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article imageIt feels like the 1920s in Hollywood Special

By Tim O'Brien     Feb 24, 2012 in Entertainment
We came. We saw. They canceled. In what is usually the press conference on the red carpet today (Friday, Feb. 24) it was announced that the event was canceled.
Insert the word "hardly" in front of announced. This press conference gives details on the show, the host and a few more tasty tidbits. Now, one is left to speculate and then hope for an unscheduled event for Saturday, or even later today.
The Saturday before the show is also a hectic day on the carpet as crews work to finish before air time. Of course, there is always the last minute spray painting of those gold Oscar statuettes that line the way, and finishing touches right until the final countdown.
Then this was announced today. Academy Award nominees and presenters arriving on the red carpet on Oscar Sunday, Feb. 26, will be greeted by Dave Karger, senior writer for Entertainment Weekly. Red carpet arrivals are expected to begin at approximately 3 p.m. PT. These arrivals are not restricted, of course, to what ABC shows. It is a event that lasts pretty long and those in the bleacher seats have a great view. They used to be able to line up and camp overnight to get those prized seats. After 9/11, an intense background check is required and no camping or waiting is permitted. Many of the same people, year after year, claim the seats. This will be Karger's second year as the Academy's red carpet greeter. His celebrity chats will be featured on and streamed live on, and will also be audible to the hundreds of bleacher fans and arriving guests on the carpet.
As of today, there are still no flowers at all on the carpet, which leads one to believe they are sticking to last year's plan: a subtle black and white look, with the burgundy carpet, and gold, sans the flowers lining the walk. That may change, but there are no sign of them anywhere. Today that carpet is covered in plastic to save it from the constant barrage of work and walking taking place. Still, tourists can even get a close look as they walk by, but are not allowed on the carpet. This will come to a halt Saturday as more of the Hollywood and Highland Center is closed. Come Sunday, the entire area around the center, the Kodak Theatre, and many access roads around Hollywood will be closed to all traffic, pedestrian and vehicle.
As for the press conference abruptly being canceled, one could take a few things from it, for example, it means they are behind schedule and have no time, or changes have been made and they are not ready to discuss them.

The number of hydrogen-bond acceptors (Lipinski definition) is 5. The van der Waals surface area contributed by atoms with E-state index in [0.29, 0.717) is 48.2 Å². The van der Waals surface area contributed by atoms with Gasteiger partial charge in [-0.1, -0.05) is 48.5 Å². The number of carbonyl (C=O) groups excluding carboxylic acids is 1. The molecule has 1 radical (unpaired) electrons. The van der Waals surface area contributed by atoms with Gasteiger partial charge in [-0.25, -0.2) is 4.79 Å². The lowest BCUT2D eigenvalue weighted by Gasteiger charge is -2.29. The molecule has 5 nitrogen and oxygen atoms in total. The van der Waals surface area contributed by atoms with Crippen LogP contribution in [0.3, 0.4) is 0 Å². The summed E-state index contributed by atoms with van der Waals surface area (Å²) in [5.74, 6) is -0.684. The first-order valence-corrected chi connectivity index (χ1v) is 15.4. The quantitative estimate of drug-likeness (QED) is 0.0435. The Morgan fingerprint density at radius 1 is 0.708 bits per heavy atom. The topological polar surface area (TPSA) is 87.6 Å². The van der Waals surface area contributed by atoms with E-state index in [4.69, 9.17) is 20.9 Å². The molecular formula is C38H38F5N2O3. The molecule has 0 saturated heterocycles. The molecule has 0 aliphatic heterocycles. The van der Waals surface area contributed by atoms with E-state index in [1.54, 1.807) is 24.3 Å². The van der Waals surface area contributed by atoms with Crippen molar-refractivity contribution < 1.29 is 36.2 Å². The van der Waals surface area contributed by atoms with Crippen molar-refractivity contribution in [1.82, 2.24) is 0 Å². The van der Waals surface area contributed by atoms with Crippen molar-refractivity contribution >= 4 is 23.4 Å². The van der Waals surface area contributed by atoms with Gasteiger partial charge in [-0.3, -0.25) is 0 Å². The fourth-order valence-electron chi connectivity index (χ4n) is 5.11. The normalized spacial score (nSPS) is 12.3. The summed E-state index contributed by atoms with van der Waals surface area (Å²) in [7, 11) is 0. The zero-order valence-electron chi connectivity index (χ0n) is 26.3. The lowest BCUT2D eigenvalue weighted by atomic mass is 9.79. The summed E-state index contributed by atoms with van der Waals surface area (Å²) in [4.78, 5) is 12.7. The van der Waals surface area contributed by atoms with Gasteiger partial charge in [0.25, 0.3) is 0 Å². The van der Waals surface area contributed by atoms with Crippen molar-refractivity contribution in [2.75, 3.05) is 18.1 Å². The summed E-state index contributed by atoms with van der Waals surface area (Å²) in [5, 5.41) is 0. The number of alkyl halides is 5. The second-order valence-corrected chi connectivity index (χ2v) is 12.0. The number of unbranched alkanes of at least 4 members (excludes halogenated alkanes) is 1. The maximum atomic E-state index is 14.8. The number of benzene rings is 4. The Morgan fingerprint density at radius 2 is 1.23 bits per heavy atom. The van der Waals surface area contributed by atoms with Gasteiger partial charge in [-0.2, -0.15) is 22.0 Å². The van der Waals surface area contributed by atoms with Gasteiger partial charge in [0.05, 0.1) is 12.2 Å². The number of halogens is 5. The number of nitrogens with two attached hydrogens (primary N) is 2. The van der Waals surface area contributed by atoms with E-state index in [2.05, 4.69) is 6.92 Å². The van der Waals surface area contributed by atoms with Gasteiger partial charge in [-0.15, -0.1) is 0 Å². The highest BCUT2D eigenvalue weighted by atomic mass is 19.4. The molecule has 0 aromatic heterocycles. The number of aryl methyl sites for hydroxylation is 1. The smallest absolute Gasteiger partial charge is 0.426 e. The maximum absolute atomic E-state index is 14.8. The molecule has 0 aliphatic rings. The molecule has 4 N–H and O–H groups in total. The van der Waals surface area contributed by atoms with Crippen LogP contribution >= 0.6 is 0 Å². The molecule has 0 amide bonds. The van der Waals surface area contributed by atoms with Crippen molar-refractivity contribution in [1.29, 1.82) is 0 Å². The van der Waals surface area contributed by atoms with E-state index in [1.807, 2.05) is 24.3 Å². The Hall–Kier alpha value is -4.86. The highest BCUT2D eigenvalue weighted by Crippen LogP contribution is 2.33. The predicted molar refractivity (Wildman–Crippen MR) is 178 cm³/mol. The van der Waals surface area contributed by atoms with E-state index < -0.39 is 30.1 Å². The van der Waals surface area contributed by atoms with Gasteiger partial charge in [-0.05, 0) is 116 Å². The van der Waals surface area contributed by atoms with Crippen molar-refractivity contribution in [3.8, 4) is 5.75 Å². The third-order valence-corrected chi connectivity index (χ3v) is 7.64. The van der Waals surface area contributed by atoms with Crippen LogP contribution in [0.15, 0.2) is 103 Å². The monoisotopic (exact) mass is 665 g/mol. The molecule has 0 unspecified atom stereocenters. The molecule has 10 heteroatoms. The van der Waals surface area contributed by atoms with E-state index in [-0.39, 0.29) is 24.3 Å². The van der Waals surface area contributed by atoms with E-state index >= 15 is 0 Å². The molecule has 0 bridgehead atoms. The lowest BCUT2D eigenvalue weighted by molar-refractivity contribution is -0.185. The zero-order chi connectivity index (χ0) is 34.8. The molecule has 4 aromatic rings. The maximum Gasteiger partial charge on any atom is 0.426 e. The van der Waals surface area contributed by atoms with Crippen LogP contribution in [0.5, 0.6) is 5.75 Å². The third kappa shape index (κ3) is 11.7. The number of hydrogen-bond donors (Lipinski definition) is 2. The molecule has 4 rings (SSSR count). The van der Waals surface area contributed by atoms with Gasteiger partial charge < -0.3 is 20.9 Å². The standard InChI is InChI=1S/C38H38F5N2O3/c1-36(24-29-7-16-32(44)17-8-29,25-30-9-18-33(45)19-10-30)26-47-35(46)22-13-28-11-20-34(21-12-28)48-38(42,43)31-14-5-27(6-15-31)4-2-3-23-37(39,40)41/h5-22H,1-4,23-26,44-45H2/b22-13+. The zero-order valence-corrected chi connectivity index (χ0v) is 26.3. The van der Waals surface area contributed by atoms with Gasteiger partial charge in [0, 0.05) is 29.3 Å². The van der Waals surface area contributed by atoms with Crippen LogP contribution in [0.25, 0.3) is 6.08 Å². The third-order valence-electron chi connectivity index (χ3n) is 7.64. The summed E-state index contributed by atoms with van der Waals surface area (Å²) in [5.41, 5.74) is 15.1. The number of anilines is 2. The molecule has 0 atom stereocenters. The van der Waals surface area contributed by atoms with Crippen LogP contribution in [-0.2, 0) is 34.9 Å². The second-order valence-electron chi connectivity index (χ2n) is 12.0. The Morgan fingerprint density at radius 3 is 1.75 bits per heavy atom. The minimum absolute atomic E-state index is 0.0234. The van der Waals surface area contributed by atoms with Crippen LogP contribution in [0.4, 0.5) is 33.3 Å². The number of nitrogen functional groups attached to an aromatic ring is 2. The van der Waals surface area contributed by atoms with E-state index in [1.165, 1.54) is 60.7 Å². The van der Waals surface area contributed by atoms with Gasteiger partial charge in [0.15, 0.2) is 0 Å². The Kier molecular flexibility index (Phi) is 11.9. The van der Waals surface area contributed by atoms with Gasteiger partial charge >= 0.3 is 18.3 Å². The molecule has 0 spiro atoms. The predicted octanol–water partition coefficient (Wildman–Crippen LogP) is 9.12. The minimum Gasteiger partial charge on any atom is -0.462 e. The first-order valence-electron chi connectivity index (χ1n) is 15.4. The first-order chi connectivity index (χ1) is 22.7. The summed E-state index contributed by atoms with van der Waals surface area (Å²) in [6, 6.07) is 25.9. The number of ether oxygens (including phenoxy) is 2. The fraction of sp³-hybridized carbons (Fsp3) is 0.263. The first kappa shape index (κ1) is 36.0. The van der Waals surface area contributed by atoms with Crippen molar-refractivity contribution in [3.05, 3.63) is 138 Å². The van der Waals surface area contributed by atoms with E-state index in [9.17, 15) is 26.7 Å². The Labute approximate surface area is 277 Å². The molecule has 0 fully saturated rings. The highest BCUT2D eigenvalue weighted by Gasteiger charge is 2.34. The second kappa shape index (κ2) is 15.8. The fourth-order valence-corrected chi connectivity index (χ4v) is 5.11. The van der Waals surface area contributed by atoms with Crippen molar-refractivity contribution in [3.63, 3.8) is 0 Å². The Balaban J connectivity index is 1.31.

Tidbits taken from today include the fact that since "The Artist" is the favorite going in, it is ripe for an upset but it doesn't seem that way to many. The noticeable 1920s idea is floating all around Hollywood. It's a nostalgic look at a bygone era, and Hollywood loves to award itself with movies, well, about itself. But, it could also mean a director and Best Picture split, something that rarely happens. As the old adage says, "How can a picture direct itself?" when it does happen.
It has been buzzed about that Meryl Streep might win because she has been overlooked too often. Despite the fact that she has been nominated so much, she hasn't won since 1982. And sheonly has two. Now, she is considered a perennial loser come Oscar time.
The Best Actor category is a toss up now with George Clooney and Jean Dujardin. Hollywood loves Clooney but, some say, they are tiring of him, too. He knows how to market himself and picks films primarily for award time.
A shoo-in, if there is one, goes to Christopher Plummer and Octavia Spencer. Those awards gets handed out early, so your pool will be off to a good start.
No, The Muppets will not be singing, but Cirque de Soliel will be performing. Either way, that is the ideal time to take a break.
Some have suggested attracting younger viewers is something all shows seem to want to do. However, that would mean a few nominees younger viewers would actually tune in to see, for example, "Harry Potter." The tenth spot was still open in the Best Picture category and it would have been nice to see it there, if for no other reason than to say thanks for what it has done for the industry and reading, too. The last two most recent highly-rated Oscar telecasts were when "The Lord of the Rings" and "The Titanic" played heavy roles. In fact, both those films tied "Ben Hur" for all-time wins with 11.
Moviegoers have voted DreamWorks Pictures' "The Help" as the Best Picture of the Year in Fandango's fourth annual Fan Choice Awards. The awards are based on a survey of thousands of film fans on Fandango."The Help" with 27 percent of the vote and "Harry Potter and the Deathly Hallows, Part 2" at 14 percent were followed by "The Twilight Saga: Breaking Dawn, Part 1" with 9 percent. The French handed out their top movie prizes, too, and "The Artist" won, but lead actor Jean Dujardin, did not.
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